Nine months ago, a woman aged 77 years had a tracheostomy for severe obstructive sleep apnea. She has done well since then except for the copious amounts of secretions from the plastic tracheostomy tube, which requires suctioning several times at night.

She has been placed on montelukast (Singulair), tiotropium (Spiriva), ipratropium (Atrovent), acetylcysteine (Mucomyst), and guaifenesin (Mucinex), none of which has decreased the secretions. Do you have any suggestions? — Sharon Oglesbee, FNP, San Augustine, Tex.

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Is there other underlying pulmonary disease to explain the sputum production? The case description implies simply sleep apnea. I have seen a similar reaction to the plastic tracheostomy tube. The secretions abated after switching to a metal tracheostomy tube.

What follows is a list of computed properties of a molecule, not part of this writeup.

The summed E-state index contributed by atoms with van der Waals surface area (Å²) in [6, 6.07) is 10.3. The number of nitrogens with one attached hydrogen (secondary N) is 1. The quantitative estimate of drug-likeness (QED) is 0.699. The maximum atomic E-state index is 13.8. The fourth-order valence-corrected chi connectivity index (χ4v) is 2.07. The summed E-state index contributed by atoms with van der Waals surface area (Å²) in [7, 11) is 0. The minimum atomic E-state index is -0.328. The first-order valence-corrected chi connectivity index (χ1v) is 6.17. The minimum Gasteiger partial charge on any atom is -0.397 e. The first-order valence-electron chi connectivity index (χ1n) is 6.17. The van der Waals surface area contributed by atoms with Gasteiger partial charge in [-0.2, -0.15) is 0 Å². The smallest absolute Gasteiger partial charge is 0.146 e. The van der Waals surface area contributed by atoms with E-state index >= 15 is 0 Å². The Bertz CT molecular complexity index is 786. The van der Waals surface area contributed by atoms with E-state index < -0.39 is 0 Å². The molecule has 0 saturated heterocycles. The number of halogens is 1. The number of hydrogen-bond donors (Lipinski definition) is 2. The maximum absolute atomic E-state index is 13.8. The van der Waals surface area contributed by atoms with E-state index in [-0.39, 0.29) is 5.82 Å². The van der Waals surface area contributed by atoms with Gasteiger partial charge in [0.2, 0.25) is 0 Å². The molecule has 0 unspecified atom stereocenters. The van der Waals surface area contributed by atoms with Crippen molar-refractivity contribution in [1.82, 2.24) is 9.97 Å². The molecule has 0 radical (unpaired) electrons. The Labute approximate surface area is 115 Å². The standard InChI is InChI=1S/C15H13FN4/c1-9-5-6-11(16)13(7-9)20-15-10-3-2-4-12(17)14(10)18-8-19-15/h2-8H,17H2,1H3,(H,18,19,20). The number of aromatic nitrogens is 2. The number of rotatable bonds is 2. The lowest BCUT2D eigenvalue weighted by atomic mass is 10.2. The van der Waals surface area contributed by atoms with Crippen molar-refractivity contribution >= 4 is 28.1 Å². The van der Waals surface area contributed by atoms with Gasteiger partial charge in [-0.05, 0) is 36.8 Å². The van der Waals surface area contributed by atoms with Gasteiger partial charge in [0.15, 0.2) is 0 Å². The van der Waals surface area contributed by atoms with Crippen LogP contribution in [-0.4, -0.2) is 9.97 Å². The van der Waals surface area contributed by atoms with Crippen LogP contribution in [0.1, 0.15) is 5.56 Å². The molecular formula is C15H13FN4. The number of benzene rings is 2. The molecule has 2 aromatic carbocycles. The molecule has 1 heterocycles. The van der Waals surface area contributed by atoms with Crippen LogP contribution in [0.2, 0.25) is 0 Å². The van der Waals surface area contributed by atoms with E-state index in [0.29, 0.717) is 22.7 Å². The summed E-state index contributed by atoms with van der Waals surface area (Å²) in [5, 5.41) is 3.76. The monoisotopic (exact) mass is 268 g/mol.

Short of this, you could try a scopolamine patch (Transderm Scōp). As for the medications, singulair is an anti-inflammatory and should not affect mucus production. Tiotropium and ipratropium are drying bronchodilators and may compete for receptors since they are in the same class. Acetylcysteine and guaifenesin simply thin the secretions, making them easier to raise.

I would approach this in steps: (1) rule out any other pulmonary disease that could explain the mucus; (2) try scopolamine; and (3) if unsuccessful, switch to a metal tracheostomy tube. — Marianne Ferrin, MSN, CRNP, Pulmonary Specialist, Presbyterian Hospital, Philadelphia (164-2)

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